Basidiomata (Fig. 3) small with very short stipe, sometimes appearing resupinate or pseudostipitate (but not so), arising directly from substrate twig usually in fissures in thin bark or as side branches of extensive, black, interwoven rhizomorphs which often occur without associated basidiomata. Pileus 2–6(–9) mm broad, at first convex to conchate, usually becoming plano-convex or applanate by maturity, often folding closed like a clam-shell upon drying, matt, often strongly sulcate-striate almost to centre, irregularly corrugate or tuberculate, very thin but pliable; disc “burnt umber” (7E7) to “wood brown” (7C4); limb near “pinkish-cinnamon”(7B5), “avellaneous” (7B3), “wood brown” (7C4), “fawn colour,” sometimes brown (7E5-7) to dark brown (7F5) to light brown (6D-E5-6) or brownish-orange (6C4) overall or with pale striations; margin even when young, wavy in age, not striate, sometimes pale to “tilleul buff” (7B2) ; pileus flesh thin, tough, pliable. Lamellae adnate, distant to very distant, shallow, fold-like to sublamelloid, thickish, occasionally weakly anastomosing, “tilleul buff” (7B2), “pale pinkish cinnamon” (6A2), pale brown (7D4), “avellaneous” (7B3), “vinaceous cinnamon” (7B4), usually becoming brownish, “sayal brown” (6C5) upon drying and storage; short lamellulae common. Stipe 0.5–6 × 0.5–1.5 mm, more or less terete, usually equal, central, strongly ageotropic (more or less straight when occurring on upper surface of substrate, strongly curved when occurring on vertical surface, almost pseudostipitate when occurring on lower surface of substrate), glabrous to unpolished, “fawn colour” (7C5), “army brown” (8D5) “fuscous” (6E4), “burnt umber” (7E7) to dark reddish-brown (8F6-8), black at base; insertion broad with minute, brown basal tuft, usually associated with small fissures in thin bark, rarely as a side branch of aerial rhizomorph; adventitious “stipes” occasionally hypertrophic and then clavate to fusiform. Rhizomorphs (Figs 3, 4A, B) rarely absent, usually dominant, –80(–450) × 0.3–0.6 mm, hair-like, matt to glabrous but not polished, black, tough, occasionally branched with spur branches, rarely anastomosed, but commonly braiding so as to appear thicker than individually, ranging from resupinate on woody substrate (black, adhering to substrate by minute fringe of brown hyphae) to producing ascending individuals (and then somewhat more slender than resupinate individuals), often colonising suspended leaves and twigs to form a substrate net, occasionally producing basidiomata on side branches, often 3–4 in a file. Taste negligible or weakly alliaceous (reportedly weakly krauty); odour negligible.

Figure 3. 

Gymnopus neobrevipes. Habit view. TFB 14489 (TENN-F-069182). Scale bar: 10 mm.

Figure 4. 

Gymnopus neobrevipes. A Resupinate rhizomorphs on surface of twig B Long aerial rhizomorphs on twig C Spray of hyphae from cut end of rhizomorph; 24 h. Rhizomorph on left. Scale bars: 10 mm (A, B); 1 mm (C). TFB 14607 (TENN-F-063931).

Habitat and phenology

Basidiomata on dead small branches of broad-leafed trees, in temperate forests often on fallen branches of Quercus or Rhododendron maximum in mixed forest including Tsuga, usually at or near ground level; sterile rhizomorphs decumbent on dead, small (usually 18–24 mm diam.) boughs. In tropical climates, (see Pegler 1983, 1987, 1988, Dennis 1953, 1970) encountered year-round; in temperate forests mid-Summer to early Autumn. Gymnopus neobrevipes sometimes shares the same habitat as Anthracophyllum lateritium (Berk. & Curtis) Singer – dead Rhododendron maximum boughs over streams.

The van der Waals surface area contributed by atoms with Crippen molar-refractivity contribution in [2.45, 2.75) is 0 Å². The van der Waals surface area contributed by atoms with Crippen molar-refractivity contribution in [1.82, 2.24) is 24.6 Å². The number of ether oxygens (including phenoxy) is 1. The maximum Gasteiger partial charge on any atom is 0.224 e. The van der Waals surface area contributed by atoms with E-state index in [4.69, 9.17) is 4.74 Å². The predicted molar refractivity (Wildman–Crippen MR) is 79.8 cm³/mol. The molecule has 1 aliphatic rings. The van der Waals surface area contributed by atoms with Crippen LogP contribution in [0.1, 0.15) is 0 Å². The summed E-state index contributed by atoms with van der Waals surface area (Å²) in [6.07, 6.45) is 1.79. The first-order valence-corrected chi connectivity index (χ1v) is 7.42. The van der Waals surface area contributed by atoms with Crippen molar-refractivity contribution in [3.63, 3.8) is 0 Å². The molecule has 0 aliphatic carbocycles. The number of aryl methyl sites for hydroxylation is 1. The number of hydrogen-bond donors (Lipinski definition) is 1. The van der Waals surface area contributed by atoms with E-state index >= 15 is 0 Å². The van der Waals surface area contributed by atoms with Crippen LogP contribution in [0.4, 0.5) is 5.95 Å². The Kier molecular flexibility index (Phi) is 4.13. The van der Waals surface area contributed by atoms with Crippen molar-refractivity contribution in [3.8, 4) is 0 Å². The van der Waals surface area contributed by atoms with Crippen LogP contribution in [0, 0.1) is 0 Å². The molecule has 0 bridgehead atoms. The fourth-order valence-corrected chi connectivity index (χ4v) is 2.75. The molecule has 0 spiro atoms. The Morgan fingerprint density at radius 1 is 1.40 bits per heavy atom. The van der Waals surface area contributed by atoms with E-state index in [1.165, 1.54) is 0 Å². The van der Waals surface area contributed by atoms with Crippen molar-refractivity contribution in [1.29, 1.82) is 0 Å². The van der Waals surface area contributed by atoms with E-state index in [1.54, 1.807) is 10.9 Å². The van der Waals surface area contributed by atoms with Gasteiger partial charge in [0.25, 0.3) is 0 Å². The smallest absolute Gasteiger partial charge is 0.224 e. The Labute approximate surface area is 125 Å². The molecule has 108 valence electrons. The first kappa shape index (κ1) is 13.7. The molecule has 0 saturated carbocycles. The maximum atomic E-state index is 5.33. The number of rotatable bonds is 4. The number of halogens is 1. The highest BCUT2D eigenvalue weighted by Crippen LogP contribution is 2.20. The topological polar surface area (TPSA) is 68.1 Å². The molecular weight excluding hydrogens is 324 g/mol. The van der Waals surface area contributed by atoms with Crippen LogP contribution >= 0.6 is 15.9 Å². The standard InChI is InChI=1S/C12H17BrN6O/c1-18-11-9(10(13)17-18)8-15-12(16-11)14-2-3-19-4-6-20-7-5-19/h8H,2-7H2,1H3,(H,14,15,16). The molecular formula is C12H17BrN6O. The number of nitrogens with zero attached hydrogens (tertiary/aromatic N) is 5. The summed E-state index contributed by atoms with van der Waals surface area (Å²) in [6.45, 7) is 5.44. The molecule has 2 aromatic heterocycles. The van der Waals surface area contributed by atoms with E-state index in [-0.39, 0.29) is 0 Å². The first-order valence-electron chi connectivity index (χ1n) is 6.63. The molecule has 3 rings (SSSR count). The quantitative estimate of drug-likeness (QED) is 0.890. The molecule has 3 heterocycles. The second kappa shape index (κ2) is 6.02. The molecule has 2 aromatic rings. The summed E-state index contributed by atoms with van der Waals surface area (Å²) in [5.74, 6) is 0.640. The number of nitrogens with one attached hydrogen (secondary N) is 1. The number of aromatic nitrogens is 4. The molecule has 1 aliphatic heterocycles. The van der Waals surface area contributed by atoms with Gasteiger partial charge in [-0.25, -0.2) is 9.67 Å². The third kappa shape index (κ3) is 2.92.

composed of four elements: 1) slender “pileal hairs” occasional, 2.5–4.5 µm diam., hyaline, minutely decorated with “flakes,” usually subcapitate; capitulum often decorated with minute needle-like crystals; 2) diverticulate hyphae (Figs 5A, 6B–D) inflated -10 µm diam., thin-walled, beset with vermiform setulae, with parent hypha often subgelatinised but with setulae remaining; 3) non-orientated, repent hyphae (Fig. 6A) 3–6 µm diam., firm-walled, involved in some slime matrix, encrusted to varying degrees (from conspicuous stripes or rings with plate-like profile calluses, to flat profile calluses with only “shadow” stripes or none at all); these hyphae (overnight in KOH) tend to gelatinise walls, apparently without clamp connections; and 4) more or less erect, modified broom structures, extremely rare and usually partially gelatinised, composed of a stalk (usually with flake-like scabs) and complex series of branchlets ending in the digitate diverticulate processes, often dichotomous, as in a Rameales-structure. Pileus trama (and lamellar trama) loosely interwoven; hyphae 3–18 µm diam., firm- to thick-walled (wall -1.0 µm thick, hyaline), occasionally but conspicuously clamped, encrusted with minute debris and embedded in thin slime matrix. Pleurocystidia (Figs 5B, 7) common, 18–24 × 5.6–7.5 μm, fusiform to fusiform-mammilate, conspicuously clamped. Basidioles (Figs 5B, 8A) clavate, occasionally subcapitulate; basidia (Figs 5B, 8B–D, 9B–C) 24–27 × 7–9 µm, clavate, 4-sterigmate, obscurely clamped; contents minutely multiguttulate when mature. Basidiospores (Figs 5C, 8E) (6.5–)8–9 × 3.5–4(–4.5) µm (Q = 1.86–2.29; Qm = 2.08; Lm = 8.10 µm), ellipsoid to plump-ellipsoid, flattened adaxially, smooth, thin-walled, inamyloid; contents vaguely univacuolate. Cheilocystidial structures (Figs 5D, 9D–I) locally common to absent but apparently only close to lamellar edge, stalked or from basidiolar cells which grow out, often appearing as though arising deeper in lamellar trama than hymenium, lobed or subdiverticulate, 2.5–3.5 µm diam., thin-walled, hyaline, obscurely clamped. Stipe medullary hyphae 2–7 µm diam., hyaline, thick-walled (wall -1.5 µm thick), strictly parallel, coherent, with scattered conspicuous clamp connections. Stipe cortical hyphae 3.5–7.5 µm diam., pigmented olive-brown (PhC), subdextrinoid, thick-walled (wall -2.5 µm thick), smooth, rarely perhaps producing an ampulliform side branch with extended apex (two seen). Rhizomorph medullary hyphae 2–5.5(13) µm diam., thin- to firm-walled, strictly parallel and perhaps embedded in slime to be coherent, with occasional lateral branches lobate to digitate, hyaline, conspicuously clamped. Rhizomorph cortical hyphae (surface) 2–5.5(–7.5) µm diam., thick-walled (wall -0.7 µm thick to obscuring cell lumen, weakly pigmented olive tan – deep olive-brown in mass; PhC), outer wall roughened with scabs of encrustation; profile calluses -0.6 µm thick, somewhat darker than hyphal walls.